This week, it’s sketches from the never-aired, never-filmed and never-paid for “Hoverboy Away!” Saturday Morning Cartoon show from 1993, theoretically produced by BUCKET OF GLASS studios. They never got much further than these preliminary sketches by Jean Paul Rive Gauche before the plug was pulled on the project due to a misunderstanding. A bad phone connection (from a fairly new form of mobile phone at the time) had caused a programmer at CBS to buy the show sight unseen believing it to be the animated adventures of LOVERBOY, a stadium rock band from Canada whose hits include “WORKING FOR THE WEEKEND” and “TURN ME LOOSE”. When the CBS executive realized he had bought a show about the superhero created by the maniac who had shot up a shopping mall in Michigan just ten years previously, he ended his relationship with BUCKET OF GLASS immediately and found a studio that WAS willing to produce a show about Canadian stadium rockers who fight crime. THAT show, “LOVERBOY vs THE PHANTOM OF THE PARK” was cancelled after two very low-rated episodes.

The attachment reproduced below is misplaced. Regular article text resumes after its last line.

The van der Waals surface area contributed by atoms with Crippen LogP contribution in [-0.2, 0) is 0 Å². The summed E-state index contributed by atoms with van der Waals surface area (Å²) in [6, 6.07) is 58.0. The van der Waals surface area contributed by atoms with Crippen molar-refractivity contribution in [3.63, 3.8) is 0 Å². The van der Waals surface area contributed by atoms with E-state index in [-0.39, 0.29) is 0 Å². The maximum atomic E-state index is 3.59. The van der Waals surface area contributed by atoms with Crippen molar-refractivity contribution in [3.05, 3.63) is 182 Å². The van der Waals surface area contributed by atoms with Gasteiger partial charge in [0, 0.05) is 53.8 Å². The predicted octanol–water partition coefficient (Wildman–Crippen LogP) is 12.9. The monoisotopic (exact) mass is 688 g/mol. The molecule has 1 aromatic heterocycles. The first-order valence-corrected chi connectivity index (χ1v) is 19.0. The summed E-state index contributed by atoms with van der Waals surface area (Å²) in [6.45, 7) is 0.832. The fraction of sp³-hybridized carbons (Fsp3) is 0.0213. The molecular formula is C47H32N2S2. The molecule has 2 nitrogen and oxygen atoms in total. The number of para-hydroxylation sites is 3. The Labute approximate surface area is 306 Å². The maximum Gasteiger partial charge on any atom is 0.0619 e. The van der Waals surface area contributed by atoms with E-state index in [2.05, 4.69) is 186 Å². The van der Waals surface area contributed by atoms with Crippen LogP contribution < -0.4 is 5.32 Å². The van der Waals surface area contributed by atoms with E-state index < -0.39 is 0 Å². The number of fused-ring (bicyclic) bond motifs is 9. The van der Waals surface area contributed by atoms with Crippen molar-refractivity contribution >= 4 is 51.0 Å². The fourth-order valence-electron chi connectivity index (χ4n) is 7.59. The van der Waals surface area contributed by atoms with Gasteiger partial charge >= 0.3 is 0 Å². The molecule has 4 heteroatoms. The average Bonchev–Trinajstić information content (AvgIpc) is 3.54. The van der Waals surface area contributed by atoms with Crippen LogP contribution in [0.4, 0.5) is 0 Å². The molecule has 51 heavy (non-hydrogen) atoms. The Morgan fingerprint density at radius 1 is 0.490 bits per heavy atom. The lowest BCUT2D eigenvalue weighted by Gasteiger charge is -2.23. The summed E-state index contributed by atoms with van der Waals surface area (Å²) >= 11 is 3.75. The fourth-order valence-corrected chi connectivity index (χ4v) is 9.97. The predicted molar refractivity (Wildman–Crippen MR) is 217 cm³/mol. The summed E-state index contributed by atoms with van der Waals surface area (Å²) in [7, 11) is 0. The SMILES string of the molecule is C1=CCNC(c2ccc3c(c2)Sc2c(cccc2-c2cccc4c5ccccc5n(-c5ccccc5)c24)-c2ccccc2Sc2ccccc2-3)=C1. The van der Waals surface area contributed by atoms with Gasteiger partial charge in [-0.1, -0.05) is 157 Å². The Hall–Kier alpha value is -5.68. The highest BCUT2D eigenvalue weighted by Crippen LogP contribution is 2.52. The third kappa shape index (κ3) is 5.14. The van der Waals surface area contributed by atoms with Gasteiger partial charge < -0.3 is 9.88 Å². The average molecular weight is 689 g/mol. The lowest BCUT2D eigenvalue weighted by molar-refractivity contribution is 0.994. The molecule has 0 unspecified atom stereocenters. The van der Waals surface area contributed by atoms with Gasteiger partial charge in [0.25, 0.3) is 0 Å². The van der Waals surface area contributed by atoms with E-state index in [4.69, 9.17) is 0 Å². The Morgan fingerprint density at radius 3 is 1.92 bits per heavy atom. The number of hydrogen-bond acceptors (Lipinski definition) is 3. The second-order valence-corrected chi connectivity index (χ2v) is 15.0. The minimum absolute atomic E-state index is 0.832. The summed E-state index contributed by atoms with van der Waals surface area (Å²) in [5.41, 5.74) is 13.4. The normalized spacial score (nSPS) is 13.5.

Little survives of the HOVERBOY AWAY! project beyond these few sketches, where clearly BUCKET OF GLASS hadn’t settled on a final look for Hoverboy’s costume. We fans of Hoverboy can only sigh and wonder what “might have been” if they had actually aired some of this series…what would have been Hoverboy’s EIGHTH TV show.
Jean Paul would be better remembered by both the animation and the cartooning industry in general, had he not been struck by lightning mere hours after creating these sketches. Another great illustrator lost to the “final gig”.
Ty the Guy.Share:
In yet another of my embarrassing and self indulgent flights of internet exhibitionism, I present more of those (Yechh) Ty Templeton covers from last year’s San Diego Convention Mad Giveaway along with some rough stuff you kids seem to enjoy. As I mentioned last time, these phony covers are from a script by the one, the only (Yay) Evan Dorkin! (Last time I posted a few covers from this Mad stuff, Evan wrote me a nice letter, and I was so happy to hear from him that I skipped around the back yard like a one legged virgin, invited to her prom. So “Hi again, Evan” if you’re ego-googling your lonely nights away once more…we should work together more often.)